An Innovative Partnership to Address Impacts from Colorado Legacy Mining:  
The Colorado Abandoned Mine Collaboration
Victor Ketellapper1*, Jeff Graves2, Lauren Duncan3, Jason Willis4, Robyn Blackburn5, Trez Skillern6, Skip Feeney7, Kyle Sandor8, Thomas Chapin9, Katie Walton Day10 and, Jean Wyatt11
1. US Environmental Protection Agency, Denver, CO,
2. Colorado Division of Reclamation, Mining and Safety, Denver, CO,
3. Trout Unlimited, Salida, CO,
4. Trout Unlimited, Nederland, CO,
5. US Fish and Wildlife Service, Denver, CO,
6. US Forest Service, Boulder, CO,
8. Colorado Department of Public Health and Environment, Denver, CO,
9. US Geological Survey, Lakewood, CO, Lakewood, CO,
10. US Geological Survey, Lakewood, CO,
11. US Environmental Protection Agency, Denver, CO,
The Colorado Abandoned Mine Collaboration provides a forum for Federal, State, and local governments, non-profit organizations, and landowners to share expertise and pool resources (financial, staffing, expertise, technologies, etc.) which has resulted in the assessment and clean-up of abandoned mines that are adversely impacting Colorado lands and waters. Established in 2007, the group has successfully competed assessments and cleanup actions in 40 watersheds in Colorado.  This presentation will discuss the partnership, the technical approach, and the success of this collaboration.
The stakeholders who participate in any given project vary depending on location and interest.  For any given project, all stakeholders participate as equals and actively contribute.  Federal and State agencies involved in this collaboration include:  US Forest Service, the US Fish and Wildlife Service, the US Geological Survey, the National Park Service, the US Bureau of Land Management, the Colorado Department of Public Health and Environment, the Colorado Department of Natural Resources, the Colorado Geologic Survey, and the US Environmental Protection Agency.  Local participants include county and city government agencies, Trout Unlimited, and local watershed groups.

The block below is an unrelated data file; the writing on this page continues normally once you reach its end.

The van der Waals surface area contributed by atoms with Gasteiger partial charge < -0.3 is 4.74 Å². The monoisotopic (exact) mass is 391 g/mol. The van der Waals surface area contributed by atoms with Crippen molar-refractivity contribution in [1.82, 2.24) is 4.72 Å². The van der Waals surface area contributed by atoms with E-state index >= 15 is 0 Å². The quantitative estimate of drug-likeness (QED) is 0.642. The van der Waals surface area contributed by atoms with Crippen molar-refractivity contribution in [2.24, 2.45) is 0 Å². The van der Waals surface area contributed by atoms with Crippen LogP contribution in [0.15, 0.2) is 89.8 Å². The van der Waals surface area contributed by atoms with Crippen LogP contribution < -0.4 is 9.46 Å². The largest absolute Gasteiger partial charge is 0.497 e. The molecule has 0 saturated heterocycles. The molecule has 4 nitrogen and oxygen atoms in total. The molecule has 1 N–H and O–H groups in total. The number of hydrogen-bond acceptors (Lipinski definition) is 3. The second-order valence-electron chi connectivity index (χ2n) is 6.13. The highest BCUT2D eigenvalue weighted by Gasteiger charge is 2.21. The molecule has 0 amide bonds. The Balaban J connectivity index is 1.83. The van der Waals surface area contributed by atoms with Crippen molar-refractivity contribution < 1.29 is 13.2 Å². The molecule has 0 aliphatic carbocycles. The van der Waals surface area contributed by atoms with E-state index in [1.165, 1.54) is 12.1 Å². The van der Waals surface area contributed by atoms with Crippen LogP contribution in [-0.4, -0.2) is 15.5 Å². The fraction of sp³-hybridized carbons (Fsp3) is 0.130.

Background:  Mining in Colorado has played a pivotal role in the establishment of the state and its economic development.  Unfortunately, legacy mining has left denuded landscapes and contaminated rivers and streams across the state.  Although estimates vary, thousands of abandoned mines are located throughout the state.  Many of these abandoned mines are releasing metals and acidity to the surface water, impacting aquatic life and riparian areas in over 1,500 miles of streams and rivers in Colorado. These sites were mined and abandoned prior to enactment of environmental regulations. Thus, there is limited regulatory authority and funding to address the environmental impacts from historic mining.  
Differing and complex regulatory authorities and issues such as mixed federal and private ownership of mining impacted lands has fragmented regulatory responsibilities, impeding the ability of a single State or Federal Agency to implement comprehensive environmental assessments and clean-ups.  Furthermore, environmental liability concerns have prevented volunteers from taking action to manage contaminate releases from historic mines.
By pooling resources and working together, this group has cooperatively identified and prioritized abandoned mine sites observed to exhibit high potential to impact human and ecological health.  The contribution of technical and scientific skills combined with expertise in addressing governmental regulations and requirements has resulted in active assessment and cleanups of watersheds impacted by historic mining across the state of Colorado.  This collaboration has resulted in a model which encourages involvement of multiple local stakeholders with regulatory agencies. 
This group has effectively, efficiently, collaboratively, and cooperatively completed assessments of watersheds impacted by historic mining, prioritized cleanup actions, encouraged, and supported Good Samaritan mine reclamation projects, provided opportunities for stream restoration, completed cleanup actions, engaged multiple stakeholder involvement, and encouraged the use of sound science and engineering principles.